The image here is of the ice shelf extending over the Amundsen Sea, taken during the fall campaign's first flight on October 16. It was taken by the DC-8's downward-looking Digital Mapping System camera.
The DC-8 flights were meant to supplement the information gathered since 2003 by NASA's Ice Cloud and Land Elevation Satellite, or ICESat. That satellite is down to just one operational laser (out of three), and the replacement ICESat-II won't launch until at least 2014.
Anvers Island is located at about the midpoint of the Antarctic Peninsula, which sweeps northward toward Tierra del Fuego and the southern tip of South America. It was in that area, in Punta Arenas at the southernmost end of Chile, that the Ice Bridge team was based, and not in Antarctica itself.
Over the course of five weeks, the Ice Bridge aircraft traveled almost 100,000 miles in a total of 21 flights over Antarctica. Michael Studinger of Lamont-Doherty Earth Observatory, co-principal investigator on the gravimeter team, wrote in a blog post on November 24 as the DC-8 headed back to NASA's Dryden Flight Research Center in California:
"During this time, we collected high-precision measurements of the ice surface elevation of many glaciers and ice shelves in Antarctica. We have also mapped the thickness of the glacier ice and snow cover, have measured the freeboards and snow thicknesses of the sea ice in the Weddell and Ross seas, and have collected gravity measurements that will allow us to estimate how deep the water is beneath the floating glacier tongues."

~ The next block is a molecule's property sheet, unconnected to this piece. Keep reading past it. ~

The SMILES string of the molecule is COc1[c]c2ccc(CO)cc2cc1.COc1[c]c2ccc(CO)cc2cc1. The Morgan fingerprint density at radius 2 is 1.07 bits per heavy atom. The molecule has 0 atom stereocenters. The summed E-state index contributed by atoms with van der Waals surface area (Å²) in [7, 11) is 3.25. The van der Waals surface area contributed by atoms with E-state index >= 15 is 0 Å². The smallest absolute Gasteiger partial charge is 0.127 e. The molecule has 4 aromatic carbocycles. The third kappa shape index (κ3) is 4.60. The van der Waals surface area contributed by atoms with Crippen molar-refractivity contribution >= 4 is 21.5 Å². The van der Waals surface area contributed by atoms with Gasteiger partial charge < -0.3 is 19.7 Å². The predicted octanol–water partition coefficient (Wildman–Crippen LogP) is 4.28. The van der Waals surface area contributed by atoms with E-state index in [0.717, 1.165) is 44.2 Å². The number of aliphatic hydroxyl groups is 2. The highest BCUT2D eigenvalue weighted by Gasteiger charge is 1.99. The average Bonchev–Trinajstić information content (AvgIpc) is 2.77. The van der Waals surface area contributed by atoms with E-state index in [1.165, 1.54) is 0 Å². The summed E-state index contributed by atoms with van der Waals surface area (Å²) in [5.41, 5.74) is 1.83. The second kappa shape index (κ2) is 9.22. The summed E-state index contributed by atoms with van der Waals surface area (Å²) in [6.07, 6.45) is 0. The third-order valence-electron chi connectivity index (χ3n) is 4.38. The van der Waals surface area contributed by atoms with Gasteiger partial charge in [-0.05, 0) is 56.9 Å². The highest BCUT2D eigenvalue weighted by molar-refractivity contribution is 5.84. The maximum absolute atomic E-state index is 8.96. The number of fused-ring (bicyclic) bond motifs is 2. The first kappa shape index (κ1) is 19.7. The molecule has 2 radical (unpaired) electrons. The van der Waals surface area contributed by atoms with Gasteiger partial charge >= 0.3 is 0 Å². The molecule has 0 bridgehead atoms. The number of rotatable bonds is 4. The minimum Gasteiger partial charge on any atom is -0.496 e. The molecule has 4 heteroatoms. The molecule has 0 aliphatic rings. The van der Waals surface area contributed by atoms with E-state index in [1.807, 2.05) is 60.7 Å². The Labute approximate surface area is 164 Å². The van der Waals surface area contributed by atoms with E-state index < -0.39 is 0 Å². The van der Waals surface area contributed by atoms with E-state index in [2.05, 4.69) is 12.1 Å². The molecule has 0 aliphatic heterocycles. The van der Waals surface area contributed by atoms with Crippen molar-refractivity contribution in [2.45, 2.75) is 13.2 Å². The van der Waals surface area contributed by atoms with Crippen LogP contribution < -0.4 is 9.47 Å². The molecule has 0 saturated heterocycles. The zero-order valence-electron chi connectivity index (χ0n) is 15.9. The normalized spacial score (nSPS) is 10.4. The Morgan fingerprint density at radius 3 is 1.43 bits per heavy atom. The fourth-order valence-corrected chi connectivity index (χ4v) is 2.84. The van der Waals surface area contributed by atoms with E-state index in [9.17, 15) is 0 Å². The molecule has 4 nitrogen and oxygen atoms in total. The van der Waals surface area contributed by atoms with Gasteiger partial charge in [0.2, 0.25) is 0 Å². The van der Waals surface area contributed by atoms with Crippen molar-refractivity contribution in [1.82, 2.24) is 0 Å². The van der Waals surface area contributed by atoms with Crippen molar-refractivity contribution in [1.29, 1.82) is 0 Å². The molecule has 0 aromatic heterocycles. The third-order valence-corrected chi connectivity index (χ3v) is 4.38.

"The immediate response is that the Antarctic sea ice is experiencing a decline in cover. The problem with Antarctica is that you don't have an easy one-sentence answer," Thorsten Markus, principal sea ice investigator for the mission, said in an Operation Ice Bridge FAQ.
"The Arctic is sort of easy: the ice is decreasing, and we'll eventually see ice-free summers," he said. "In Antarctica, the system is more complex. Next to West Antarctica, sea ice is decreasing. Around the Peninsula it's also decreasing and probably getting more snowfall, so we see big changes there, too. But for more of the continent, we actually see a slight increase in sea ice. It has to do with the ocean underneath the ice, the ozone hole, and a combination of both."
Said Markus in the FAQ: "We have a laser altimeter...that's similar to ICESat and is the primary instrument of the mission. The laser bounces off the surface, whether it's snow or ice, and provides a measure of surface elevation. But we also have radars on this plane, developed by the University of Kansas, which penetrate the snow. If you look at the difference between the laser and radar results, ideally you get the snow depth."
"Sea ice formation and melt have a really strong impact on ocean circulation, which acts like a huge heat pump keeping our climate stable," according to Thorsten Markus in the Operation Ice Bridge FAQ. "This 'thermohaline circulation' is driven by temperature and salinity. The interesting part of this circulation is that the deep, bottom water masses of the ocean only make contact with the atmosphere only at polar latitudes, in the Arctic or the Antarctic. Change ocean salinity--by growing or melting sea ice, which is inherently salt-free--and you can affect global circulation. The process is complex, but that's basically why it's so critically important."